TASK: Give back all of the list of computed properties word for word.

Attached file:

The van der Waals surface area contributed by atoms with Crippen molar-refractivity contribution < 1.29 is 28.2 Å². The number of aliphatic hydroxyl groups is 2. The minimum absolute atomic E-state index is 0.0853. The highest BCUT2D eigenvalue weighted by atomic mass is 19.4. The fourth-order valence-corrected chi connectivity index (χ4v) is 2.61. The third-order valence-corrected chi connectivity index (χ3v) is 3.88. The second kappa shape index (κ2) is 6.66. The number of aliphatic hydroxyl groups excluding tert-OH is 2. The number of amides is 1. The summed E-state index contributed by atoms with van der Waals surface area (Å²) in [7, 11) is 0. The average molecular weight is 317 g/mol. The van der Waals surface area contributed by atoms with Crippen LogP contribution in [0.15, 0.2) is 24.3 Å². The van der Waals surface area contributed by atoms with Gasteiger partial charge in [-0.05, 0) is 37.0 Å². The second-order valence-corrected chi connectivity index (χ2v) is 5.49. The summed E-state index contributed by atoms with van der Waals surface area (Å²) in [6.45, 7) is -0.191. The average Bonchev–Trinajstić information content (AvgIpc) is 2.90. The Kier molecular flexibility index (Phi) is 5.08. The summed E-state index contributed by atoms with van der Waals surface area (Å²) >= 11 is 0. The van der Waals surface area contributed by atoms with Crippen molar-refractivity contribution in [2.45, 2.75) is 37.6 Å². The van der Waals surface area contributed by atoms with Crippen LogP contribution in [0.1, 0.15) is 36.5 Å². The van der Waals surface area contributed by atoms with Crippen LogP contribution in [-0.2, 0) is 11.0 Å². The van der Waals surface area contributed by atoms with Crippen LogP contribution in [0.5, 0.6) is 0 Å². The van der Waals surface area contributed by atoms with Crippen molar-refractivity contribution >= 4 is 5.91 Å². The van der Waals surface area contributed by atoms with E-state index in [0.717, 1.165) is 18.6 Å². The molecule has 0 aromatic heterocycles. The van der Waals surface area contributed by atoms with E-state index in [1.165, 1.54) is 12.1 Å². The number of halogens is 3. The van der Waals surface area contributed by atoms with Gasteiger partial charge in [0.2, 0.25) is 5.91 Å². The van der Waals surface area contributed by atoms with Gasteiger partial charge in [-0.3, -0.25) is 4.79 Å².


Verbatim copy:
The van der Waals surface area contributed by atoms with Crippen molar-refractivity contribution < 1.29 is 28.2 Å². The number of aliphatic hydroxyl groups is 2. The minimum absolute atomic E-state index is 0.0853. The highest BCUT2D eigenvalue weighted by atomic mass is 19.4. The fourth-order valence-corrected chi connectivity index (χ4v) is 2.61. The third-order valence-corrected chi connectivity index (χ3v) is 3.88. The second kappa shape index (κ2) is 6.66. The number of aliphatic hydroxyl groups excluding tert-OH is 2. The number of amides is 1. The summed E-state index contributed by atoms with van der Waals surface area (Å²) in [7, 11) is 0. The average molecular weight is 317 g/mol. The van der Waals surface area contributed by atoms with Crippen LogP contribution in [0.15, 0.2) is 24.3 Å². The van der Waals surface area contributed by atoms with Gasteiger partial charge in [-0.05, 0) is 37.0 Å². The second-order valence-corrected chi connectivity index (χ2v) is 5.49. The summed E-state index contributed by atoms with van der Waals surface area (Å²) in [6.45, 7) is -0.191. The average Bonchev–Trinajstić information content (AvgIpc) is 2.90. The Kier molecular flexibility index (Phi) is 5.08. The summed E-state index contributed by atoms with van der Waals surface area (Å²) >= 11 is 0. The van der Waals surface area contributed by atoms with Crippen molar-refractivity contribution in [2.45, 2.75) is 37.6 Å². The van der Waals surface area contributed by atoms with Crippen LogP contribution in [0.1, 0.15) is 36.5 Å². The van der Waals surface area contributed by atoms with Crippen LogP contribution in [-0.2, 0) is 11.0 Å². The van der Waals surface area contributed by atoms with Crippen LogP contribution in [0.5, 0.6) is 0 Å². The van der Waals surface area contributed by atoms with Crippen molar-refractivity contribution >= 4 is 5.91 Å². The van der Waals surface area contributed by atoms with E-state index in [0.717, 1.165) is 18.6 Å². The molecule has 0 aromatic heterocycles. The van der Waals surface area contributed by atoms with E-state index in [1.165, 1.54) is 12.1 Å². The number of halogens is 3. The van der Waals surface area contributed by atoms with Gasteiger partial charge in [0.2, 0.25) is 5.91 Å². The van der Waals surface area contributed by atoms with Gasteiger partial charge in [-0.3, -0.25) is 4.79 Å².